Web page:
Furthermore, there is the proposed European tax on our financial services sector, which infringes the sovereign right of taxation of the UK Parliament, not to mention the European regulation of the City of London, about which I have written in the Financial Times on many occasions over the past few years, and spoken in the House. That tax is again by majority vote, and the jurisdiction-as with all European legislation-is with the European Court of Justice over and above the Bank of England and/or the Financial Services Authority.

Kelvin Hopkins (Luton North) (Lab): The hon. Gentleman talks about the costs of the European Union. Does he accept that other additional costs go beyond those that he has mentioned? Because of the European Union, economic growth has been slower than it would otherwise have been. If one adds up the cumulative loss of growth over 30 years or more, it represents a considerable cost to Britain. Additionally, there is the higher cost of food which is a result of being a member of the common agricultural policy.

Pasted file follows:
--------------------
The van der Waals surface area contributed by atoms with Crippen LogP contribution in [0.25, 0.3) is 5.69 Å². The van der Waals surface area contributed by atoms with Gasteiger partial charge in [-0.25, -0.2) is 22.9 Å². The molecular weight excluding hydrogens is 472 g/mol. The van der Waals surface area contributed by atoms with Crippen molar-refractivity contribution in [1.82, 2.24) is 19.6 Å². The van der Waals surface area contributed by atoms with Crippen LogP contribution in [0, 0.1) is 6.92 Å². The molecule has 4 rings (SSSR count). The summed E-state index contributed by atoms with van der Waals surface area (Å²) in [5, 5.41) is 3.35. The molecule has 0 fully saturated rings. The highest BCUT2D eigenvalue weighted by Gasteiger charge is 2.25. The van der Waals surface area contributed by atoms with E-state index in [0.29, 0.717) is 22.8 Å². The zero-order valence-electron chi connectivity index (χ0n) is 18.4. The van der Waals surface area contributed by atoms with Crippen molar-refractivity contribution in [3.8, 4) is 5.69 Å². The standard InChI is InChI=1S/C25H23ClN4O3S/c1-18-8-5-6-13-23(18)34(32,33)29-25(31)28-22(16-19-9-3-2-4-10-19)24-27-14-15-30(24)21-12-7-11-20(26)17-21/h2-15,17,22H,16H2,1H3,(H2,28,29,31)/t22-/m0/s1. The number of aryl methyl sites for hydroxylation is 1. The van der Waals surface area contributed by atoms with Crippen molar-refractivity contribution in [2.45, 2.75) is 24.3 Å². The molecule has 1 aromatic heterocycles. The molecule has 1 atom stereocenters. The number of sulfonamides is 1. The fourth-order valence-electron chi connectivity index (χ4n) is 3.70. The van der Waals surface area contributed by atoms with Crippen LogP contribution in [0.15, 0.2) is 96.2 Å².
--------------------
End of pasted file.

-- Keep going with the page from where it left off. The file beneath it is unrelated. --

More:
Mr Cash: I pay tribute to the hon. Gentleman for his consistent, persistent predictions, all of which have proved to be right, even if he and I may differ as to what use we would make of the sovereignty if it were reclaimed. The right hon. Peter Shore became a good friend of mine, and during the Maastricht debates, he and I debated issues of the kind raised by the hon. Gentleman. We can honestly say that we did our best and that what we demonstrated has occurred.